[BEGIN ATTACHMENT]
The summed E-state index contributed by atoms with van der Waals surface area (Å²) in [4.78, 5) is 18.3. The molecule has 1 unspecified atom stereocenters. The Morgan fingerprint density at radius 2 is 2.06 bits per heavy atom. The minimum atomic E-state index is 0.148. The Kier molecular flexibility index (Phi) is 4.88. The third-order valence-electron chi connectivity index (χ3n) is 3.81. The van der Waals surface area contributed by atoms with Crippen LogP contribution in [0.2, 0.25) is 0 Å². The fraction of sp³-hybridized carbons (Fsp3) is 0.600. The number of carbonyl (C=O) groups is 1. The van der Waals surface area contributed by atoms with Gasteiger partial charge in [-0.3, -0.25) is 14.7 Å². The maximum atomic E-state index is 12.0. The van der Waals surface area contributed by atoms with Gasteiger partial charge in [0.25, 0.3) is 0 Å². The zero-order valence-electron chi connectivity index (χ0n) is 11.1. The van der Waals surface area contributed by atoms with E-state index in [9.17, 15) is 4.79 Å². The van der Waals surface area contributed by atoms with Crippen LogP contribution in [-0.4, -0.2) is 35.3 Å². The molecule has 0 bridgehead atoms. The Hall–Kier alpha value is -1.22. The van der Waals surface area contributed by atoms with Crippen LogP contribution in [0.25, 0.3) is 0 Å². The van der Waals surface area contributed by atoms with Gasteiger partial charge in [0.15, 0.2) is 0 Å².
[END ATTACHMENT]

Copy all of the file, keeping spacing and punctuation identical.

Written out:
The summed E-state index contributed by atoms with van der Waals surface area (Å²) in [4.78, 5) is 18.3. The molecule has 1 unspecified atom stereocenters. The Morgan fingerprint density at radius 2 is 2.06 bits per heavy atom. The minimum atomic E-state index is 0.148. The Kier molecular flexibility index (Phi) is 4.88. The third-order valence-electron chi connectivity index (χ3n) is 3.81. The van der Waals surface area contributed by atoms with Crippen LogP contribution in [0.2, 0.25) is 0 Å². The fraction of sp³-hybridized carbons (Fsp3) is 0.600. The number of carbonyl (C=O) groups is 1. The van der Waals surface area contributed by atoms with Gasteiger partial charge in [-0.3, -0.25) is 14.7 Å². The maximum atomic E-state index is 12.0. The van der Waals surface area contributed by atoms with Gasteiger partial charge in [0.25, 0.3) is 0 Å². The zero-order valence-electron chi connectivity index (χ0n) is 11.1. The van der Waals surface area contributed by atoms with E-state index in [9.17, 15) is 4.79 Å². The van der Waals surface area contributed by atoms with Crippen LogP contribution in [-0.4, -0.2) is 35.3 Å². The molecule has 0 bridgehead atoms. The Hall–Kier alpha value is -1.22. The van der Waals surface area contributed by atoms with Crippen LogP contribution in [0.25, 0.3) is 0 Å². The van der Waals surface area contributed by atoms with Gasteiger partial charge in [0.15, 0.2) is 0 Å².